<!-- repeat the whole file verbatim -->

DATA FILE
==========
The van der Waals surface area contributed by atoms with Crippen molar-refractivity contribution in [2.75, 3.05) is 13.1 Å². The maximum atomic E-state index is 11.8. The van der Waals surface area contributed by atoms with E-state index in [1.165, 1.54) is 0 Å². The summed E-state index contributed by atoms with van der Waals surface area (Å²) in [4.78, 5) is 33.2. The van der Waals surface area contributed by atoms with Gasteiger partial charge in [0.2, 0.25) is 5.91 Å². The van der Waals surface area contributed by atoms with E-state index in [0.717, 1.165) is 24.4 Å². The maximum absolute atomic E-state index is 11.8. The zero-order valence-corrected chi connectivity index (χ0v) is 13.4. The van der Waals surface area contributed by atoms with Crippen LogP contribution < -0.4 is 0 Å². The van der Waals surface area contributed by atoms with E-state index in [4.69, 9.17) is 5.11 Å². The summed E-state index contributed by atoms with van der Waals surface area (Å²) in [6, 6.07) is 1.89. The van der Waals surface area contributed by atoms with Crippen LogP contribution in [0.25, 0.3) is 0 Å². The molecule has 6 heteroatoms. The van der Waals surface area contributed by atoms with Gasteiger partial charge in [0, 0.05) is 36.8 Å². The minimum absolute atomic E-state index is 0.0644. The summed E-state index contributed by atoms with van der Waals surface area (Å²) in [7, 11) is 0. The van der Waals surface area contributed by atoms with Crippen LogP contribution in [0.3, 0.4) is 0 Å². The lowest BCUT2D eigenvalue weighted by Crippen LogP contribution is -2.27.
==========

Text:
The van der Waals surface area contributed by atoms with Crippen molar-refractivity contribution in [2.75, 3.05) is 13.1 Å². The maximum atomic E-state index is 11.8. The van der Waals surface area contributed by atoms with E-state index in [1.165, 1.54) is 0 Å². The summed E-state index contributed by atoms with van der Waals surface area (Å²) in [4.78, 5) is 33.2. The van der Waals surface area contributed by atoms with Gasteiger partial charge in [0.2, 0.25) is 5.91 Å². The van der Waals surface area contributed by atoms with E-state index in [0.717, 1.165) is 24.4 Å². The maximum absolute atomic E-state index is 11.8. The zero-order valence-corrected chi connectivity index (χ0v) is 13.4. The van der Waals surface area contributed by atoms with Crippen LogP contribution < -0.4 is 0 Å². The van der Waals surface area contributed by atoms with E-state index in [4.69, 9.17) is 5.11 Å². The summed E-state index contributed by atoms with van der Waals surface area (Å²) in [6, 6.07) is 1.89. The van der Waals surface area contributed by atoms with Crippen LogP contribution in [0.25, 0.3) is 0 Å². The molecule has 6 heteroatoms. The van der Waals surface area contributed by atoms with Gasteiger partial charge in [0, 0.05) is 36.8 Å². The minimum absolute atomic E-state index is 0.0644. The summed E-state index contributed by atoms with van der Waals surface area (Å²) in [7, 11) is 0. The van der Waals surface area contributed by atoms with Crippen LogP contribution in [0.3, 0.4) is 0 Å². The lowest BCUT2D eigenvalue weighted by Crippen LogP contribution is -2.27.